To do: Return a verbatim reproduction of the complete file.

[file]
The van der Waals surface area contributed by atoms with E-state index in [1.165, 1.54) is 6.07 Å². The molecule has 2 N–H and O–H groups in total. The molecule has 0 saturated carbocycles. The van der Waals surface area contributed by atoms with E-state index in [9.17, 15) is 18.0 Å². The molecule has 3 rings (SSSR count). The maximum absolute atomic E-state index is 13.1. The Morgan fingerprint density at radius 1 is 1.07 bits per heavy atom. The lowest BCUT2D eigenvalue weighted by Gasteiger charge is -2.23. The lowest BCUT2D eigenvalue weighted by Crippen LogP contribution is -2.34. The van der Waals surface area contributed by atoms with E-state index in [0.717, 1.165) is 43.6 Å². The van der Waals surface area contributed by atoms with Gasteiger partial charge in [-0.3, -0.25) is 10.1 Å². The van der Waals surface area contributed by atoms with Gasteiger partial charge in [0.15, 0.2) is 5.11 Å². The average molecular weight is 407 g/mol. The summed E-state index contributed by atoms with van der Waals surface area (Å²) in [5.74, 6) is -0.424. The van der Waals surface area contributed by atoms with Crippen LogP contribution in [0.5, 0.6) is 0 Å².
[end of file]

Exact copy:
The van der Waals surface area contributed by atoms with E-state index in [1.165, 1.54) is 6.07 Å². The molecule has 2 N–H and O–H groups in total. The molecule has 0 saturated carbocycles. The van der Waals surface area contributed by atoms with E-state index in [9.17, 15) is 18.0 Å². The molecule has 3 rings (SSSR count). The maximum absolute atomic E-state index is 13.1. The Morgan fingerprint density at radius 1 is 1.07 bits per heavy atom. The lowest BCUT2D eigenvalue weighted by Gasteiger charge is -2.23. The lowest BCUT2D eigenvalue weighted by Crippen LogP contribution is -2.34. The van der Waals surface area contributed by atoms with E-state index in [0.717, 1.165) is 43.6 Å². The van der Waals surface area contributed by atoms with Gasteiger partial charge in [-0.3, -0.25) is 10.1 Å². The van der Waals surface area contributed by atoms with Gasteiger partial charge in [0.15, 0.2) is 5.11 Å². The average molecular weight is 407 g/mol. The summed E-state index contributed by atoms with van der Waals surface area (Å²) in [5.74, 6) is -0.424. The van der Waals surface area contributed by atoms with Crippen LogP contribution in [0.5, 0.6) is 0 Å².